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What would Paisley make of Miley’s ‘twerking’?

What would Paisley make of Miley's twerking?

What would Paisley make of Miley's twerking?

  • by Norman Hamill
 

Ian Paisley, for all his faults, has always commanded media interest. He used to be quite witty and had a gift for a pithy turn of phrase.

Writing about him today and mentioning Charles Haughey, I recalled one of his better jokes. (Like many preachers, most of his ‘jokes’ were pretty lame.) Didn’t he once say that here in the North the donkeys said, “Hee haw, hee haw,” whereas in the South they said, “Haw hee, haw hee”?

When the English man, Sir Arthur Young came here to oversee changes in the police, Paisley or his newspaper, ‘The Protestant Telegraph’ quickly daubed the new Chief Constable, “Sir Artful Tongue”. That was quite a clever line.

Often enough, he was ‘entertaining’ in an unintentional, cringe-inducing sort of a way. He was always so out-of-touch with the world.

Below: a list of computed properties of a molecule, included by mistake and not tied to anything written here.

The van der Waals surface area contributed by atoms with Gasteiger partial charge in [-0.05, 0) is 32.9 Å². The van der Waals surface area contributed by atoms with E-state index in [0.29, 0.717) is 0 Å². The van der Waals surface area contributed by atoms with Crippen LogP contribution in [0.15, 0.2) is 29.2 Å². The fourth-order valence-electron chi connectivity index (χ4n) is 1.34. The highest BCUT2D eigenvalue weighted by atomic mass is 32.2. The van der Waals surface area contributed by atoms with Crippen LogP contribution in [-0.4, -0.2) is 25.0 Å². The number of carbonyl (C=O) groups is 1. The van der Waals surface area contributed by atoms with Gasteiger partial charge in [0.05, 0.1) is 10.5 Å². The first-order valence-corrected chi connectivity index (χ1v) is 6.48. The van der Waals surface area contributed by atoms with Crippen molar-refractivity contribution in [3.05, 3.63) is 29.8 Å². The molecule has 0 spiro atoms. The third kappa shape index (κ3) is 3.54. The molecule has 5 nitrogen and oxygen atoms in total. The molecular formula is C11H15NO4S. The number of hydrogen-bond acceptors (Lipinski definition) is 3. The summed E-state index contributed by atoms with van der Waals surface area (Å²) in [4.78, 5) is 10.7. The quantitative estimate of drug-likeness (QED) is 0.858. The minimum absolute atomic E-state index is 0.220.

There was his demand to smell the breath of RTE reporter Kevin O’Kelly at the election count in February 1969. That was at Paisley’s first election when he surprisingly came within 1,414 votes of Prime Minister Terence O’Neill. When the reporter asked a question not entirely to his liking, Paisley alleged he had been on, “The Devil’s Buttermilk”.

Then there was his condemnation of line dancing as “sinful”. “The church regards the country and western style of dance as, as sinful as any other type of dancing with its sexual gestures and touching,” he wrote in a statement to be read to his congregations.

How out of line and out of touch was that with the popular craze? Dancing “clearly caters to the lust of the flesh,” he said.

We can assume then that he doesn’t approve of good girl gone bad, Miley Cyrus, and her twerking.

And, he’ll not like popular TV programmes ‘Strictly Come Dancing’ and ‘Dancing on Ice’.

It echoes back to those stories we’ve all heard of priests supervising dances in rural Ireland, checking partners weren’t getting too close.

It must be depressing to think that some people, somewhere, might actually be enjoying themselves.

 

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